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GREENBUILD DENVER: The Chemistry of Green Building
For those of you who think that last week’s Greenbuild Conference was all about grass roofs and composting toilets, think again. One of the more diverse sessions was led by a group of chemists from the Green Chemistry Institute. Their concepts are not far from those advocated by the design community, such as Biomimicry and Cradle-to Cradle. However, these chemists are working to enhance human health and the environment by changing products at a molecular level.
Just think about the possibilities: Smog Eating Concrete!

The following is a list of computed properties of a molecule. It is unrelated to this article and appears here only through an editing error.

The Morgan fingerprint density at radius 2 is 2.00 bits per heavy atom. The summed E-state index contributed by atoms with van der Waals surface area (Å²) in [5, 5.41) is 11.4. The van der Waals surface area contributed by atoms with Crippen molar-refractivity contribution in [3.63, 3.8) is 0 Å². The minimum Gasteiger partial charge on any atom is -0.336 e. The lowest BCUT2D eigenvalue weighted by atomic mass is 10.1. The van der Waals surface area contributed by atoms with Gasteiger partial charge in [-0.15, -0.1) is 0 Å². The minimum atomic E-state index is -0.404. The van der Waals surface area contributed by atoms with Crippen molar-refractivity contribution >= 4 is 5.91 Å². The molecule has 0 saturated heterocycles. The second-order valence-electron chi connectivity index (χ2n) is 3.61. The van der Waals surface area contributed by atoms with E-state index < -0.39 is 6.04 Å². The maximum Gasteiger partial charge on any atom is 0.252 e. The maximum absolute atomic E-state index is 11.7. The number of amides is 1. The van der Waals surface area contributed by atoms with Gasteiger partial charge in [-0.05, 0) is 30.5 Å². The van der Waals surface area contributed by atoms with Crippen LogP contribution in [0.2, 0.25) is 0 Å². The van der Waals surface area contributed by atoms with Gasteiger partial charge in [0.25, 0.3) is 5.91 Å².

Yes, you read that correctly – by embedding titanium dioxide into paving materials, there is potential to reduce toxic emissions levels in the air. Through molecular modification, these chemists hope to increase the performance and value of materials we already use, while protecting and bettering human health and the environment. What else are they working on? Pigment-free colors, non-chemical adhesives, self-healing skins, and corn-based “plastic,” for starters.
In addition, a collective of these professionals introduced the Pharos Project last week at Greenbuild. Pharos is an open-source evaluation system for products and materials. Rather than relying on subjective information to determine the “greenness” of a particular product, the Pharos system would provide a comprehensive summary of material composition, embodied energy, and other criteria such as whether a product is biodegradable, recyclable, rapidly renewable, or tested on animals.
For more information, visit the Pharos Project website.
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